Zoo InternQuest is a seven-week career exploration program for San Diego County high school juniors and seniors. Students have the unique opportunity to meet professionals working for the San Diego Zoo, Safari Park, and Institute for Conservation Research, learn about their jobs, and then blog about their experience online. Follow their adventures here on the Zoo’s website!
Peter Gilson, a Reptile Keeper and Educator Guide for the San Diego Zoo, was able to show the interns around the Galapagos Tortoise exhibit, as well as behind-the-scenes of the amphibian building and Reptile House. We learned all kinds of facts about Galapagos Tortoises while looking around their enclosure.
Did you know Galapagos tortoises can hiss? But, it’s not for the reasons you may be thinking. When threatened, these gentle giants will tuck their heads into their shell causing them to exhale which causes the hissing sound. Also, mammals aren’t the only ones who like scratches! In the tortoises’ natural habitat, Galapagos finches would eat bacteria and parasites off of the Tortoises’ necks. Humans can simulate this by scratching their necks; when prompted with scratching, the tortoise will stand up higher and stretch out their necks for easy access. Mr. Gilson allowed the interns to all take turns scratching at a tortoise’s neck, which was definitely a unique experience!
Mr. Gilson began his career at the Zoo 8 years ago, as a program aid for the Education Department, helping with educational programs like summer camp. Mr. Gilson studied Environmental Science as an undergraduate at Point Loma Nazarene University, where he was able to obtain an internship at the San Diego Zoo’s Reptile Department through a Point Loma Alumnus. He was also able to work at the San Diego Zoo’s Institute of Conservation Research, where he did research on reptiles and amphibians such as the mountain yellow-legged frog and Caribbean rock iguana. After graduating college, Mr. Gilson became an educator guide at the Zoo, where he has been working ever since.
Mr. Gilson always knew he loved reptiles, but he realized during his education that he definitely didn’t want to be a keeper. He expressed how he prefers educating and interacting with the public rather than the day-to-day responsibilities required of keepers.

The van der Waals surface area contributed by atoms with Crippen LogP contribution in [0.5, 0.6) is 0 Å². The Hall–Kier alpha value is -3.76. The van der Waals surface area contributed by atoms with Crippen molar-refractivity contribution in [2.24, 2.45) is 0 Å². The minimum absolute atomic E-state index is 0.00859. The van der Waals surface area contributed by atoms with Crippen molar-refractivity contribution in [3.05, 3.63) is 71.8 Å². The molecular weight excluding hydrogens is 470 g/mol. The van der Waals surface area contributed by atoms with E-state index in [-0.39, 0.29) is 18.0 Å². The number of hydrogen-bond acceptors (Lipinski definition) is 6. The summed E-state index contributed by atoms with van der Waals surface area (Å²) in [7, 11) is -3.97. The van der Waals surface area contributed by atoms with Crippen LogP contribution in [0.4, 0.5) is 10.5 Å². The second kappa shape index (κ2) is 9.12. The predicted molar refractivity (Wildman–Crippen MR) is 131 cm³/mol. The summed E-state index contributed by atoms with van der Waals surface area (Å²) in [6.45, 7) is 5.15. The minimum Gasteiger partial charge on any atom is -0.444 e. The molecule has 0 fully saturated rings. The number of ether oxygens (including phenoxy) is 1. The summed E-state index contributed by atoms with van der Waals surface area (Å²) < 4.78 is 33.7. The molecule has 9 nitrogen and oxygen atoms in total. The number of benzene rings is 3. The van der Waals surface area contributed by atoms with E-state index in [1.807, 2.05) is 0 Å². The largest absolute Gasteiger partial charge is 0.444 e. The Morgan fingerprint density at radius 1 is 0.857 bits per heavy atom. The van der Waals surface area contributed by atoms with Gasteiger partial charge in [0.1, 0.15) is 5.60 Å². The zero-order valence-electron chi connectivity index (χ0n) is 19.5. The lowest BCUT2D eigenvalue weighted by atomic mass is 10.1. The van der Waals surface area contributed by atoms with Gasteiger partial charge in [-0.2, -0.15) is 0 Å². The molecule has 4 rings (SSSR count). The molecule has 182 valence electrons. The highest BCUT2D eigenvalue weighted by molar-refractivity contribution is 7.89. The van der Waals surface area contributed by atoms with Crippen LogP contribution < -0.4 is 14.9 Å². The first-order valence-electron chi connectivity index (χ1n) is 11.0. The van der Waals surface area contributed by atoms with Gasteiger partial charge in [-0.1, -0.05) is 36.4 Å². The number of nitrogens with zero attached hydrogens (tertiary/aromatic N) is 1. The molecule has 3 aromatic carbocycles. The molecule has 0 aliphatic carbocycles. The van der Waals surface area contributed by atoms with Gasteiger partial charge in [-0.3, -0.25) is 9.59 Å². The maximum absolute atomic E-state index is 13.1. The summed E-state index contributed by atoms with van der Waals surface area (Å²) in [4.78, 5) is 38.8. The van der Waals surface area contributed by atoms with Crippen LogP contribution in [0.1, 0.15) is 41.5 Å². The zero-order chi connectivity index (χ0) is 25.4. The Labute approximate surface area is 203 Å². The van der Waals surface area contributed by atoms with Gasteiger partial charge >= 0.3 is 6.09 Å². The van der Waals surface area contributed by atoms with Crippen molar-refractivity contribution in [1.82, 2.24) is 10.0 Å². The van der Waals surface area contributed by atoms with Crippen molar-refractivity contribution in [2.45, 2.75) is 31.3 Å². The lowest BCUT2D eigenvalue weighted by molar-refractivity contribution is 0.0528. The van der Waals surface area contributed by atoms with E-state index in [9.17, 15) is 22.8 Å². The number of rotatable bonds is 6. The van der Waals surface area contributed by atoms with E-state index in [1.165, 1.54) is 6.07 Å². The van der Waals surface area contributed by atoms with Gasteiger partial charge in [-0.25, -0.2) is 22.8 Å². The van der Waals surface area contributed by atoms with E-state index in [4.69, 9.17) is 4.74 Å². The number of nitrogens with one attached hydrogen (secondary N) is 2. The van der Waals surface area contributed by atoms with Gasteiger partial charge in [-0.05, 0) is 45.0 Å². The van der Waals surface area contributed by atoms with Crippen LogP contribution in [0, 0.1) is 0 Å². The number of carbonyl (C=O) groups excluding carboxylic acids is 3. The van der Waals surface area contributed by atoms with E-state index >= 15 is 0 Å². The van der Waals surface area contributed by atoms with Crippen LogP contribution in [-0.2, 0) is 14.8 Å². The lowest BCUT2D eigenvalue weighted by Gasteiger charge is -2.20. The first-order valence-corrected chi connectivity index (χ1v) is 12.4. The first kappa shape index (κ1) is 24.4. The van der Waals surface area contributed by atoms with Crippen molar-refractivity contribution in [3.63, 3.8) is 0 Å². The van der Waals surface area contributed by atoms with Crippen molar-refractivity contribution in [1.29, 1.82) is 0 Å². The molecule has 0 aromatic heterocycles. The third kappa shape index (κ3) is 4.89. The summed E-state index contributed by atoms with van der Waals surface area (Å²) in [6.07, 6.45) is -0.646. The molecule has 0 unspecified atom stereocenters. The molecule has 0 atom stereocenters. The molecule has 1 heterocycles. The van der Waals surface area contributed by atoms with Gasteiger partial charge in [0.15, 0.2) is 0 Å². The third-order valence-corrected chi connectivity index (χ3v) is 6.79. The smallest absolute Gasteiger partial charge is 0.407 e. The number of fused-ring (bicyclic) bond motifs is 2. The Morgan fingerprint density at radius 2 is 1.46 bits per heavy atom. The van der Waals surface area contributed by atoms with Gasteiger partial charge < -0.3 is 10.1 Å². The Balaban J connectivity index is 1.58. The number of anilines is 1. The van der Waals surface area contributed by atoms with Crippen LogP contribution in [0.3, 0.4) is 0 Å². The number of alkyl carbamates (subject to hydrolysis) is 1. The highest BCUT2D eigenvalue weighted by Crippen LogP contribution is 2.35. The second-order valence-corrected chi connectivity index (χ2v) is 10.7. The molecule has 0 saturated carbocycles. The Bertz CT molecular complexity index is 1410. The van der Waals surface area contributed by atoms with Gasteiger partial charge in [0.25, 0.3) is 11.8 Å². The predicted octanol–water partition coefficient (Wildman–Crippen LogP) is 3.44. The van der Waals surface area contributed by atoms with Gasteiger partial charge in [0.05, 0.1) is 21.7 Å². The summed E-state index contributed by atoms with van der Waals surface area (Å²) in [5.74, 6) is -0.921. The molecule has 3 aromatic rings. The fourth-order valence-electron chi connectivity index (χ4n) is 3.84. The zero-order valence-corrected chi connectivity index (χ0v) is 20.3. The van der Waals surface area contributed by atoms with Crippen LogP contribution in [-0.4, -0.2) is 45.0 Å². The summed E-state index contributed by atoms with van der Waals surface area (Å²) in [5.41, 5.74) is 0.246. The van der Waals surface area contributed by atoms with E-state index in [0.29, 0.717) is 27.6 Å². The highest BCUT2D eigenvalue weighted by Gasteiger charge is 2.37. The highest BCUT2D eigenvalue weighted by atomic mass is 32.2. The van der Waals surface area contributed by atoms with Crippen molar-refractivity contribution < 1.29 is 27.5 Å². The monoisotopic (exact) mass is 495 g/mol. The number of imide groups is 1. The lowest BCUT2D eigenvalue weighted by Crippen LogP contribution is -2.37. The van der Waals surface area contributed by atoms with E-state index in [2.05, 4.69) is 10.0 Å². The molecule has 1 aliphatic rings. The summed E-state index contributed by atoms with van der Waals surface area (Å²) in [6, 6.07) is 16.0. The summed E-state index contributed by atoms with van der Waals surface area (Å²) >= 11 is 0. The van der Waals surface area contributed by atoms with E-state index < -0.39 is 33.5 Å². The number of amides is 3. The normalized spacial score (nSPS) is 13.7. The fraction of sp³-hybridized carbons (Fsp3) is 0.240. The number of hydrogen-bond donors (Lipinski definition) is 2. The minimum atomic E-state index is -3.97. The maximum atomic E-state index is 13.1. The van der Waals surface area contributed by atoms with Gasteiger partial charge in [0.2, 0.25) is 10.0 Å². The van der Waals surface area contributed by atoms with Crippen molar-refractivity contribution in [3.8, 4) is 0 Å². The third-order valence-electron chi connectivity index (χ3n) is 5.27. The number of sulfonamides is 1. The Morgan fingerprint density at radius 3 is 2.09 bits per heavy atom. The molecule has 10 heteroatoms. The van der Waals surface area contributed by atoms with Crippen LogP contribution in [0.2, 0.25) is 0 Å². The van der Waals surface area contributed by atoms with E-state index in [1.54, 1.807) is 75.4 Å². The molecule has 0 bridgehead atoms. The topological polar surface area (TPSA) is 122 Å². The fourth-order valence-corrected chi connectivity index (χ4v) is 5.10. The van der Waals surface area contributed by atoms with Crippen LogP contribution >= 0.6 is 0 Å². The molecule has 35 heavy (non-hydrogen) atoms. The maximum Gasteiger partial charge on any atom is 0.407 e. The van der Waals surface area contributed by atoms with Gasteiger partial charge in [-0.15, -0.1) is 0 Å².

As an educator guide, Mr. Gilson’s job primarily consists of giving tours and conducting presentations at places like elementary schools. He often brings animal ambassadors, such as Ruby, the enormous red-tailed boa, to help engage and interest kids in learning about animals and conservation.
If working with the scaly and slimy is your thing, Mr. Gilson advises having a strong knowledge of herpetological taxonomy, or the scientific names of various reptiles and amphibians. Keepers often need to communicate about specific species, and knowing who and what you’re talking about is always essential. Mr. Gilson also advises future reptile keepers that like most professions, prior knowledge and “hands-on” experience, such as a earning a degree, volunteering opportunities, and internships are invaluable. Reptiles and amphibians are very unique to most other animals, and keepers need to be aware of those differences, and how to tend to the reptiles and amphibians in relation to those distinctions.
The cold-blooded are often associated with bad reputations and stereotypes, which for the most part are unwarranted. Many are understood, and reptile keepers at the Zoo have been able to teach them some rudimentary training, and even teach the animals their own names, proving that they are capable of much more than their bad reputation. Reptile keepers and educator guides, like Mr. Gilson, are working to break these bad perceptions and teach future generations to have respect for our scaly friends.
Dawn, Careers Team
Week One, Fall 2015